Explaining Clark's Mere Vehicles Debate & Position

Student working on assignment in a computer

Lately, I have been doing some research on Clark's "Mere Vehicles" debate for a paper that I'm writing for my Perspectives in ITDE course with Dr. Judith Converso. I have found that there are a few different perspectives on this debate. 

Some people believe that media is an essential part of learning, but it does not influence learning, and of course, it can be used to supplement other methods of instruction. Others believe that media does influence learning. I believe that there is merit to both sides of the debate. However, I ultimately come down on the side of using media as a tool for learning. 

I think that media can be a great way to engage students and provide them with additional ways to absorb the information being learned. Additionally, media can be used to supplement other methods of instruction, such as lectures or readings. Ultimately, the decision of how much to use media in instruction should be made on a case-by-case basis. It is up to each instructor to decide how best to use media in their classrooms. 

According to Clark (2012), "media is a vehicle" rather than a means to an end for learning, and "content affects achievement" for the learner is actually what matters (p. 2). As Clark points out, the media is a tremendous force in society, especially in the educational profession. It can be difficult for people to accept that media are merely instruments of information. Understanding Clark's point of view is critical because the media is simply a vehicle for transferring information.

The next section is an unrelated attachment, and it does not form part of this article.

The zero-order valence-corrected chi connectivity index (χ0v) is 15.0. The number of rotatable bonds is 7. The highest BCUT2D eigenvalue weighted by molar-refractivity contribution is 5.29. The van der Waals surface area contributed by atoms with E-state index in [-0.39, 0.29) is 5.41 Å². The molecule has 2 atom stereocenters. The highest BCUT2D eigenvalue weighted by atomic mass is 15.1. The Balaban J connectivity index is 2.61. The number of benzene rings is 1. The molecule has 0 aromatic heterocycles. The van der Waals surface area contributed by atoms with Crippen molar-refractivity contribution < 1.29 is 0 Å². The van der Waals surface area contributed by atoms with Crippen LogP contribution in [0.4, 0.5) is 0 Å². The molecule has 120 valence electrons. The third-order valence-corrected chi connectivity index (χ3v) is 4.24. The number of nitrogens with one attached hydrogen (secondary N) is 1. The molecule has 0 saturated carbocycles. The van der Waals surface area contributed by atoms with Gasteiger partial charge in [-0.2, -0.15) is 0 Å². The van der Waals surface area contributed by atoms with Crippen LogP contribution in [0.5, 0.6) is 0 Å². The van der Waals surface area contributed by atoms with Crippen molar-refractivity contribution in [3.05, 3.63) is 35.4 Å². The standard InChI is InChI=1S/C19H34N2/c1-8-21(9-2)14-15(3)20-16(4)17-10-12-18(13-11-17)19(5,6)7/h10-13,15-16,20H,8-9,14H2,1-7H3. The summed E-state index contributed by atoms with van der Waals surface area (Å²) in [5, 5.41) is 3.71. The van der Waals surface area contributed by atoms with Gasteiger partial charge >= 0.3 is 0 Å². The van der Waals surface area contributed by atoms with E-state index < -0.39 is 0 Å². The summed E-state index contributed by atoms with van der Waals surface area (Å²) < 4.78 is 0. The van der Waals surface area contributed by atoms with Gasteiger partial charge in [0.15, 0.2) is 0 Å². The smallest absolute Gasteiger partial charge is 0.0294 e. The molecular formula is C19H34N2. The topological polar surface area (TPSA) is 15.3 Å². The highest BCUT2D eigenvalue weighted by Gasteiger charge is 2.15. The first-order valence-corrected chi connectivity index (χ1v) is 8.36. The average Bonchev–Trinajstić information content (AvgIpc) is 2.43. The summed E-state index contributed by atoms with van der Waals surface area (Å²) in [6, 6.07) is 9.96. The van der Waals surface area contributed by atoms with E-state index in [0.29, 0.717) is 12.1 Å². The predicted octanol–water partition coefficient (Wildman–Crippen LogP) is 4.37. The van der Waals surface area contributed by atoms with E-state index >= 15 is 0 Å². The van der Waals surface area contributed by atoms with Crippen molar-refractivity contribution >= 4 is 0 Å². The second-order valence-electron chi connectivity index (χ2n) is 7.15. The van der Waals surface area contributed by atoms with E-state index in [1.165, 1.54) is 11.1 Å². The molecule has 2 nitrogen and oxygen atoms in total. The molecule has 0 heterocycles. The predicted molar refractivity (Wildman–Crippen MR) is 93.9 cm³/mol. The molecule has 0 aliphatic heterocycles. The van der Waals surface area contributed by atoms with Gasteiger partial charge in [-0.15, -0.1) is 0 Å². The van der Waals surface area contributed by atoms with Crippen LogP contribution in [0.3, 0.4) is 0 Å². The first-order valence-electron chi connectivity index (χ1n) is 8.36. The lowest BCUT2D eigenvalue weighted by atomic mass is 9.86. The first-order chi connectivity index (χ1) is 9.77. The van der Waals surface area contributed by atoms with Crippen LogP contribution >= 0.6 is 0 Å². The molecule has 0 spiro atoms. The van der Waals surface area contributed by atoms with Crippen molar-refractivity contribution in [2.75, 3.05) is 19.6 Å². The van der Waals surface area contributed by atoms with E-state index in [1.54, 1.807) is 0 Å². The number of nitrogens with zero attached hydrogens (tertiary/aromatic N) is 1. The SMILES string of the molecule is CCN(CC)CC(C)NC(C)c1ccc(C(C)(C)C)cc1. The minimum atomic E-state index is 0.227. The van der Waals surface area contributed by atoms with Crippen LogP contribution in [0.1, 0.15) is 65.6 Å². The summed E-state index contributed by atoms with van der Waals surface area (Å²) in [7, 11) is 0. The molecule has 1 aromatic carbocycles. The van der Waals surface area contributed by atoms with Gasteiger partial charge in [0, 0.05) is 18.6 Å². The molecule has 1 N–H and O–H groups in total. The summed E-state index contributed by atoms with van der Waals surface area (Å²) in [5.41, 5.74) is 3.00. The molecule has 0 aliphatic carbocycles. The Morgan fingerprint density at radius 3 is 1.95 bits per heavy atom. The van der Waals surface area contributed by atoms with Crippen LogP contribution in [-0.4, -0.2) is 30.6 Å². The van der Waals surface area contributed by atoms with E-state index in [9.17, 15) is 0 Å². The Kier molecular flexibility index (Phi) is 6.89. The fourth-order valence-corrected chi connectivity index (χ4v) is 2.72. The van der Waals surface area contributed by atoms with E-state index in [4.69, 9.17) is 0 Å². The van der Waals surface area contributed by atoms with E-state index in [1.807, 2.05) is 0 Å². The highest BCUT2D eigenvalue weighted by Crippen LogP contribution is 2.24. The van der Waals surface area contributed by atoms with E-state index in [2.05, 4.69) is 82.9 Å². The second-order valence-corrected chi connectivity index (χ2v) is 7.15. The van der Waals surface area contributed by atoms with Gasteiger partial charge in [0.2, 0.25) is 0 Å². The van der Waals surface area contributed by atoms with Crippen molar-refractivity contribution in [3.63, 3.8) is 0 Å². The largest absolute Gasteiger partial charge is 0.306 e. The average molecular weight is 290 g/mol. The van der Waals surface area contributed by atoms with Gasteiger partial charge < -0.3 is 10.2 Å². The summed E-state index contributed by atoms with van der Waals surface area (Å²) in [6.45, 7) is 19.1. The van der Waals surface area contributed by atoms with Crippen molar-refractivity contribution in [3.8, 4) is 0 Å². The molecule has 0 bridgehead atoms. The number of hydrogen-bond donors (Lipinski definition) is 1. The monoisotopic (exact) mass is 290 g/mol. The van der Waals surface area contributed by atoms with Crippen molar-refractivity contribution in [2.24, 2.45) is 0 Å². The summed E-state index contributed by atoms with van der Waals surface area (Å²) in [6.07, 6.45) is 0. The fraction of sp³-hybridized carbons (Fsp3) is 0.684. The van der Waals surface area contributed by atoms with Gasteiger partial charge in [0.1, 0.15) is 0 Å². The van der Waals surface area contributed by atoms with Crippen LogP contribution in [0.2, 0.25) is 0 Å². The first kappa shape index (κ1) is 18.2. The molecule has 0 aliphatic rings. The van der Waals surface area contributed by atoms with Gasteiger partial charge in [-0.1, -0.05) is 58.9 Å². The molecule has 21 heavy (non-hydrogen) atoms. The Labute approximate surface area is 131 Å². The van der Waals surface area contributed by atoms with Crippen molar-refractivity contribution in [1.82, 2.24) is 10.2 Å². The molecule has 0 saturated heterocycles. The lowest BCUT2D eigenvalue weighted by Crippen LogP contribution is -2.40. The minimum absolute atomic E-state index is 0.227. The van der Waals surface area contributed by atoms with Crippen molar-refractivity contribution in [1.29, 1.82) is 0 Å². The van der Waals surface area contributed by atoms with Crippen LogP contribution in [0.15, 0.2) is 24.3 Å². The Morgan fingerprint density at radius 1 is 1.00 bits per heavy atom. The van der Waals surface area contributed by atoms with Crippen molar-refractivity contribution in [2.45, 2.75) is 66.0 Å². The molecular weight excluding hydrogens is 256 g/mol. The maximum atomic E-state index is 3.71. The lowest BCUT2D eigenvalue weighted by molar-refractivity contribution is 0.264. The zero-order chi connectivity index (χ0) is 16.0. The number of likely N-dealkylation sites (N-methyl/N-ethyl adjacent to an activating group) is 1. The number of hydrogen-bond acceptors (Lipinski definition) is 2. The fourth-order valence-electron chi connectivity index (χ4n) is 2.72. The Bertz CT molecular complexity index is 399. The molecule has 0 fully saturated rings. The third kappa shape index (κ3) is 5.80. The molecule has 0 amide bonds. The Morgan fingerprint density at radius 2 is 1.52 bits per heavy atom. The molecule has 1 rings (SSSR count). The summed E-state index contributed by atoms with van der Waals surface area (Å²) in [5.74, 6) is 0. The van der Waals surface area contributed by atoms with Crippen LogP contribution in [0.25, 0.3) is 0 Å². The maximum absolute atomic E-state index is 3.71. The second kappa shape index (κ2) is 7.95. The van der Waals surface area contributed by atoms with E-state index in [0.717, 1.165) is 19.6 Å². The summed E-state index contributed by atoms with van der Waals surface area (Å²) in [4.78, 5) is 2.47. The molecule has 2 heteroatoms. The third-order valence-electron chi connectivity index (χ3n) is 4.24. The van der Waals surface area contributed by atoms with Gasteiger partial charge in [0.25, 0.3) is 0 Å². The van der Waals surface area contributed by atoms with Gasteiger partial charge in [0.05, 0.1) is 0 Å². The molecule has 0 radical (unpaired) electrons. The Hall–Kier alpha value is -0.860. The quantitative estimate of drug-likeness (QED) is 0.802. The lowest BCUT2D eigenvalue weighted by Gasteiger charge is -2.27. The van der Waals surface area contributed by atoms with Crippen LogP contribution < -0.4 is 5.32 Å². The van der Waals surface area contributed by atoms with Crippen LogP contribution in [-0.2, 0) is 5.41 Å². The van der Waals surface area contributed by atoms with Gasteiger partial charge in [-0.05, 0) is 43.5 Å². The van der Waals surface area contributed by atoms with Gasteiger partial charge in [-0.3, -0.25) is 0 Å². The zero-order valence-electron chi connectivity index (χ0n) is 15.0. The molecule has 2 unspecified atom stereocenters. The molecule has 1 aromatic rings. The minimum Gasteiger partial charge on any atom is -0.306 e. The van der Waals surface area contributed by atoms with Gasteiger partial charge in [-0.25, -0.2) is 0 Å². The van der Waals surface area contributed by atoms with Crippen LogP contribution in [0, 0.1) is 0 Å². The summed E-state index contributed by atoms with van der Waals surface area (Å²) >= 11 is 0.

Specifically, Bates (2019) states that "media requires an active act of creating material" or the ability to transmit the content, "as well as a learner who receives and understands communication, as well as tools that carry the medium" (p. 223). 

The technology or medium cannot "generate meaning" on its own; it requires the involvement of a human (a teacher) to be engaged (p. 222). Clark (2012) also adds that study issues posed by "previously popular mediums," such as radio in the 1940s and television in the 1960s, were the same as those asked by the Internet in 2012. Clark (2012) explains that "media comparison studies indicate that we will not uncover learning differences that can be definitely attributable to any medium of teaching" (p. 11). 

According to Clark (2012), the Instructional Technology and Distance Education (ITDE) area is significant since the medium is only a conduit for information generated by a subject expert, not the other way around. The content, rather than the medium through which it is delivered, determines the level of learning achievement. 

The instructor prepares to teach tasks to students based on the media chosen to help the student become more motivated to study and learn (Clark, 2012).

Click here to read more on the Media Vehicles or Media Effects debate. 


Bates,  A. W. (Tony) (2015). Teaching in the digital era is a challenge. https://opentextbc.ca/teachinginadigitalage/

Clark, R. E. (2012). The first argument is that media are merely vehicles. Learning from media: Arguments, analysis, and evidence (2nd ed., pp. 1-12). Information Age.


Popular posts from this blog

Definitions and History of Distance Education

MOOCs and Online Learning During COVID-19: Tips for Staying Motivated While Learning Online

Navigating Those Dissertation Seas... An Update